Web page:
NOKIA ISN’T DOING well and the company is now looking at offloading its wireless modem business unit to Renesas for roughly $200 million, not exactly what you’d call pocket change. However, Nokia isn’t giving up its wireless modem products, instead Nokia and Renesas has signed a strategic business alliance to develop HSPA+ and LTE products.
The sale of the wireless business unit isn’t expected to close until the fourth quarter this year. If it’s all approved by both Nokia and Renesas as well as any potential government pitfall, then Renesas is set to end up with no less than some 1100 Nokia R&D staff, access to an undisclosed number of patents and of course the wireless modem business itself which covers GSM, HSDPA and LTE technology.
So what does Nokia get out of this deal? Well, lower costs for one, as although Nokia won’t stop selling devices without wireless modems in them (think smartphones), but the strategic business alliance also means that Nokia will most likely get first dibs on anything new coming out of Renesas and most likely at a decent discount. This isn’t really a bad deal, especially when you consider that Nokia sold off its ASIC design business unit to STMicroelectronics back in 2007 and then there’s the Nokia Siemens Network business that was also founded in 2007. This means that Nokia is pretty much a handset design and software company now, rather than a company that makes its own ICs.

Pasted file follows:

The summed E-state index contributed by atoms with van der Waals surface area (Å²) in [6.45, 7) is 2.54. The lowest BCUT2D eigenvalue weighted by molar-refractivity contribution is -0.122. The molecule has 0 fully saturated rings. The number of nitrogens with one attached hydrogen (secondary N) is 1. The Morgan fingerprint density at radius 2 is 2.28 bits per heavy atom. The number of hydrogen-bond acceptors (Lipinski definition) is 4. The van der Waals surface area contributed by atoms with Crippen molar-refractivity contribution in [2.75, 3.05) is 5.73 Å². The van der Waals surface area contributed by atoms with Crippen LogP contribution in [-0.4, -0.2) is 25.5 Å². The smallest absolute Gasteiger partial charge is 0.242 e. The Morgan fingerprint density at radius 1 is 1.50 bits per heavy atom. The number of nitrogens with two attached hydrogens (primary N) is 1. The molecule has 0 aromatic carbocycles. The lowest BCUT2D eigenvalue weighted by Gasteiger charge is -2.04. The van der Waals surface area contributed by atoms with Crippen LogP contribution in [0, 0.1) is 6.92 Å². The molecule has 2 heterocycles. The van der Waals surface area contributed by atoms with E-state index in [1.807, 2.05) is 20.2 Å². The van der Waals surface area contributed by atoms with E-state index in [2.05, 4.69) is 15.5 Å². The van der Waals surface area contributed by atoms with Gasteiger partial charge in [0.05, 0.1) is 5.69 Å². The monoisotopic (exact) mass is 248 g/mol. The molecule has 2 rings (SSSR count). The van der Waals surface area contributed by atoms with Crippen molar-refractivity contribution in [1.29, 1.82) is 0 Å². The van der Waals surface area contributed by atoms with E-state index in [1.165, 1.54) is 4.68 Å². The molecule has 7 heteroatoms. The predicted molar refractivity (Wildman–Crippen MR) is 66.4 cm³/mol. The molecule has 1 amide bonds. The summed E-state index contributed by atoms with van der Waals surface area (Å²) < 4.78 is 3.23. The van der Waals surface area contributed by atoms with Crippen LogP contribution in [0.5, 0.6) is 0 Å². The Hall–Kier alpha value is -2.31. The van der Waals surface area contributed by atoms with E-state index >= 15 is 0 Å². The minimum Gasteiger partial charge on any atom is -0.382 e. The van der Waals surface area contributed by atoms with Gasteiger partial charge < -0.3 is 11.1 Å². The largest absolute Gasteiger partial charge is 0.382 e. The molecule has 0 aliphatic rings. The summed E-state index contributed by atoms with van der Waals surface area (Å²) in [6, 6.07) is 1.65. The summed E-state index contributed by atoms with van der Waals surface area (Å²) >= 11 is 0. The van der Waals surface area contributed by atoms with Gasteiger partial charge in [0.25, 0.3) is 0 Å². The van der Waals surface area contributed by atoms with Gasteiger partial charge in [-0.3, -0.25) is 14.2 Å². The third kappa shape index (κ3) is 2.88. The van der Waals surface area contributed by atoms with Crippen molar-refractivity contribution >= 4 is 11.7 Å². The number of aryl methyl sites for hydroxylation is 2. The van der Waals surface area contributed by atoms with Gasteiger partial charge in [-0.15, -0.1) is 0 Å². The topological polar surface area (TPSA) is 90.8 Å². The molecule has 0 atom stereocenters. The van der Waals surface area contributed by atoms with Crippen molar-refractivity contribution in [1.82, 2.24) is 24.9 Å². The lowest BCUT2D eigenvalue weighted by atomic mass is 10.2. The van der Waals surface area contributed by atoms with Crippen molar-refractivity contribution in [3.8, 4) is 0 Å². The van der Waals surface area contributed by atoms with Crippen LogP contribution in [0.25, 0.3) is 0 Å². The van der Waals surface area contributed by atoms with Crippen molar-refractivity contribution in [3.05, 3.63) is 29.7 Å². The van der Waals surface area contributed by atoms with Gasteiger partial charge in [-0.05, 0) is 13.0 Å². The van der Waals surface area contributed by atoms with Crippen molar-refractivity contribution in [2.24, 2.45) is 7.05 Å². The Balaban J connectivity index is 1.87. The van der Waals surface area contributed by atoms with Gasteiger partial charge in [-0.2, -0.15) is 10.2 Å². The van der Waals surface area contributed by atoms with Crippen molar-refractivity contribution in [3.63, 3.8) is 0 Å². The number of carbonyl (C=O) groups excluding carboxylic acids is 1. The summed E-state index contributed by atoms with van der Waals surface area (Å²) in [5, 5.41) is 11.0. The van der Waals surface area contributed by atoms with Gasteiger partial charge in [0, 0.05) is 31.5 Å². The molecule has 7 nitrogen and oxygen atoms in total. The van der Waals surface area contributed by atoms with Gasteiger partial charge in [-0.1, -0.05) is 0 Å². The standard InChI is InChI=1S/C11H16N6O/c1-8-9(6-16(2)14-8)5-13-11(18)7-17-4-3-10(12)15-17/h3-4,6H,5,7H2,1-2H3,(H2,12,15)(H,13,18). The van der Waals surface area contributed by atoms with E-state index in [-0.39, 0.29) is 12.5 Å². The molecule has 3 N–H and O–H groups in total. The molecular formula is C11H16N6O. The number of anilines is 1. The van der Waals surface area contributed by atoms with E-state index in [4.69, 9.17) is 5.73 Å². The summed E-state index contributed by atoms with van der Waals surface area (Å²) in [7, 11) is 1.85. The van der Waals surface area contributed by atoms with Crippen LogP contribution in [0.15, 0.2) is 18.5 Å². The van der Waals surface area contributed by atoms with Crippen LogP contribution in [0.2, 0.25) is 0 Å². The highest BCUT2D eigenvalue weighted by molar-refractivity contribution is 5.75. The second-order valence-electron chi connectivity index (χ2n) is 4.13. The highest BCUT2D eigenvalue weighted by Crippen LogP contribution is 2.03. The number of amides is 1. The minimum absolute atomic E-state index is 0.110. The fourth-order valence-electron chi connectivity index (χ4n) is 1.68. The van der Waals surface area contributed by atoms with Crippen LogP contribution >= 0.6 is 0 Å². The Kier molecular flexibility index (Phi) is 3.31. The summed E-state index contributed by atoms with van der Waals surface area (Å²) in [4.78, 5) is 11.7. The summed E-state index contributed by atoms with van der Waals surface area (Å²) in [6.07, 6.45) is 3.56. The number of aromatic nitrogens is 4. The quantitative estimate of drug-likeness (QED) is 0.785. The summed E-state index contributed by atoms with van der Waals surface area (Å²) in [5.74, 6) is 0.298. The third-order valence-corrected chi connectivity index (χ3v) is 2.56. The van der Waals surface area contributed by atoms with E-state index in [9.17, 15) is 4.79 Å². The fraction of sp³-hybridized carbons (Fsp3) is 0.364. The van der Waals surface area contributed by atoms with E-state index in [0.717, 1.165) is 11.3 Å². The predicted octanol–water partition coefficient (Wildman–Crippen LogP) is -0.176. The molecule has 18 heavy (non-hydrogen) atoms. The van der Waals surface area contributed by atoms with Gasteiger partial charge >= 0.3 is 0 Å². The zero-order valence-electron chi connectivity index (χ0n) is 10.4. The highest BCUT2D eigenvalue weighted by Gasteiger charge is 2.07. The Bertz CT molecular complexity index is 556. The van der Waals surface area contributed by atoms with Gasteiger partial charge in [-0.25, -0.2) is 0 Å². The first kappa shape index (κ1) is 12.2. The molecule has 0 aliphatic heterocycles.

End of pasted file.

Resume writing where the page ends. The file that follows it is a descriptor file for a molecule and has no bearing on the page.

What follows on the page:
Hopefully this means that Nokia can now focus on its core business units, as the company’s latest handsets have proven to be anything but popular with the masses. The big thing for Nokia now is to get some decent products into the market, especially based on its joint venture with Intel, MeeGo. Nokia’s future in the smartphone market might very well live and die with the success of MeeGo, as Symbian just isn’t competitive in its current form, or upcoming form, as a smartphone OS, compared to the competition.
As for Renesas, well, after its merger with NEC Electronics, Renesas has been busy putting out new products at an astonishing rate, although its USB 3.0 host controllers might be the most well known product at the moment. An interesting side note is that Renesas joined the Symbian Foundation, although most of this seems to be related to development for NTT Docomo’s FOMA products in Japan, rather than to do with today’s announcement. Considering that Renesas delivers components to all of the major mobile phone manufacturers in Japan, buying Nokia’s wireless modem business unit seems to make a lot of sense on many levels, least not for its local market in Japan.S|A
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